Please read the following instructions carefully
There are two ratings tasks for each career listed on this questionnaire page.

The 1-10 rating scale, indicated below, enables you to rate the degree of confidence in your abilities to complete the educational requirements and the job duties for the listed occupations. You will be asked to select the most appropriate response among the 10 choices available for the boxes under each career:

 1   2   3   4   5       6   7   8   9   10 
completely
unsure
mostly
unsure
somewhat
unsure
a bit
unsure
maybe
unsure  sure
a bit
sure
somewhat
sure
mostly
sure
completely
sure

In order for your results to be received by the experimenters, responses must be selected for both types of ratings for all the career items on this page.

93) 1. Dentist a.) Use the rating scale below to estimate the degree of confidence in your abilities to complete the educational requirements for this occupation:

93) b.) Use the rating scale below to estimate the degree of confidence in your abilities to complete the job duties for this occupation: Dentist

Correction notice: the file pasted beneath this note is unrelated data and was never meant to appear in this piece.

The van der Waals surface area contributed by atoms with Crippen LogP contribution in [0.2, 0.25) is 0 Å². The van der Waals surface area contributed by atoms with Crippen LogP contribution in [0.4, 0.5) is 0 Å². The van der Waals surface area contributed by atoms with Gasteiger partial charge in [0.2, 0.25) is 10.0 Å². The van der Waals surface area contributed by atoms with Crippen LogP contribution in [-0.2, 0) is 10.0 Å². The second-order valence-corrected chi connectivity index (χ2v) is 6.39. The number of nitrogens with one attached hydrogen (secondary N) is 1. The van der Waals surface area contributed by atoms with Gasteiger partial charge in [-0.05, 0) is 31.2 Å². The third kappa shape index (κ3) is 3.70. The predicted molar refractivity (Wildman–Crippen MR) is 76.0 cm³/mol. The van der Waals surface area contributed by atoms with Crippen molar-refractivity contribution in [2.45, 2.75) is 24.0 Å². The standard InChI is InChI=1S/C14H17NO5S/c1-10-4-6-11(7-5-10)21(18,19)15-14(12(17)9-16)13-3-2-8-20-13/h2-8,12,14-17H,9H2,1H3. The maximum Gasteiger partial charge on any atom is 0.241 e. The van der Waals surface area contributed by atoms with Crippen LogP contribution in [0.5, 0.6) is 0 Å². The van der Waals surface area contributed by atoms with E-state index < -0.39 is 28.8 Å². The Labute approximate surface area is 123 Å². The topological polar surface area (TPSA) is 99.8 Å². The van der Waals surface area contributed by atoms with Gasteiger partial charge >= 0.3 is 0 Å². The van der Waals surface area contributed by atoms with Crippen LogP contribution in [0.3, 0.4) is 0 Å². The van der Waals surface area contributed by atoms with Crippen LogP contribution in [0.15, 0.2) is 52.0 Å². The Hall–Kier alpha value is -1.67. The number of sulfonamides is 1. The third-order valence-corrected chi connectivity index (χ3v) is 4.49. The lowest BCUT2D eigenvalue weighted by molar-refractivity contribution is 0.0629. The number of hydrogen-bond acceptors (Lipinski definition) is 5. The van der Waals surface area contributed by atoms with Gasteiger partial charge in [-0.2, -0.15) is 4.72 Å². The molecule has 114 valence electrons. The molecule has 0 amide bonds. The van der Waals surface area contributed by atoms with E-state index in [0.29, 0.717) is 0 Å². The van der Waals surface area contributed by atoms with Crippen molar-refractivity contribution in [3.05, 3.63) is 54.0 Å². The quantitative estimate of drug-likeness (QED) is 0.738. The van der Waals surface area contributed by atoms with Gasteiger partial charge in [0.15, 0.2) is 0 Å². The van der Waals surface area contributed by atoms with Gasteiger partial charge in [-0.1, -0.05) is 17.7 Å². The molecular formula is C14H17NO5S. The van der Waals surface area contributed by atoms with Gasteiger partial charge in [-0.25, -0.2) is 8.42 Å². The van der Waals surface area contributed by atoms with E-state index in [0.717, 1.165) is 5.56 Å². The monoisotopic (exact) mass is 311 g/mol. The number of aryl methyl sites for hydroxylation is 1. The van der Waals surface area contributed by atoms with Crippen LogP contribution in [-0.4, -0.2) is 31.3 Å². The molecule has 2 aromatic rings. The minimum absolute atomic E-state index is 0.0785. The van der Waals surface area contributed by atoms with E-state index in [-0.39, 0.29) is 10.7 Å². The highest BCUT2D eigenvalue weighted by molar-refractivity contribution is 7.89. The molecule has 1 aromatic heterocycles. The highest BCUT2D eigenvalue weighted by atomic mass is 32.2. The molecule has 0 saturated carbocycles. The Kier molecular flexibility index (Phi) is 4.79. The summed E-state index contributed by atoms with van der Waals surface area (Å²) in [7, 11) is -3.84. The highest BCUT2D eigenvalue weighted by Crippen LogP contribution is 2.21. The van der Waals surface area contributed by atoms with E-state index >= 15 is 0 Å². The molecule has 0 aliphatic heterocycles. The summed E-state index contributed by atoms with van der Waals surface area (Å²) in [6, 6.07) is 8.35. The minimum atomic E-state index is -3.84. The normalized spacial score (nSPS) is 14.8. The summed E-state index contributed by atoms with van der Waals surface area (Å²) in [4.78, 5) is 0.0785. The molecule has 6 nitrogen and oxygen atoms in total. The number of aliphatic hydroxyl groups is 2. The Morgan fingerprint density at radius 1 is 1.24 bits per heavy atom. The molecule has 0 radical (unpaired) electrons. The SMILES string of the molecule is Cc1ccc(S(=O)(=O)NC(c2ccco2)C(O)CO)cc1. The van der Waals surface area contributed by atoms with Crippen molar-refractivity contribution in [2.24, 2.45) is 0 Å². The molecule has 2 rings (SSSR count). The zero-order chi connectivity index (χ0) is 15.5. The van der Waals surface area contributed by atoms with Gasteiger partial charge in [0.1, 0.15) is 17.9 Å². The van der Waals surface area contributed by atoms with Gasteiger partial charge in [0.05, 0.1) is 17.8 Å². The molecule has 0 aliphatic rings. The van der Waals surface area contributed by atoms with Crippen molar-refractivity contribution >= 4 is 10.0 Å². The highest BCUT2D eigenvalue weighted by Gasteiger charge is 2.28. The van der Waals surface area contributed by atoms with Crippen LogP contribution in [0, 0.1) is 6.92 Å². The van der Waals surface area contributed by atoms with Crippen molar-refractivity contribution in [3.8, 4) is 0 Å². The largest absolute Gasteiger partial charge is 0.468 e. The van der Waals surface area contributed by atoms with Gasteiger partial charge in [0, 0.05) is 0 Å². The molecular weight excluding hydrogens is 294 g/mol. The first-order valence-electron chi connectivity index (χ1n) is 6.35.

94) 2. Social Worker a.) Use the rating scale below to estimate the degree of confidence in your abilities to complete the educational requirements for this occupation:

95) b.) Use the rating scale below to estimate the degree of confidence in your abilities to complete the job duties for this occupation: Social Worker

          

96) 3. Teacher, Elementary/Secondary a.) Use the rating scale below to estimate the degree of confidence in your abilities to complete the educational requirements for this occupation:

97) b.) Use the rating scale below to estimate the degree of confidence in your abilities to complete the job duties for this occupation: Teacher, Elementary/Secondary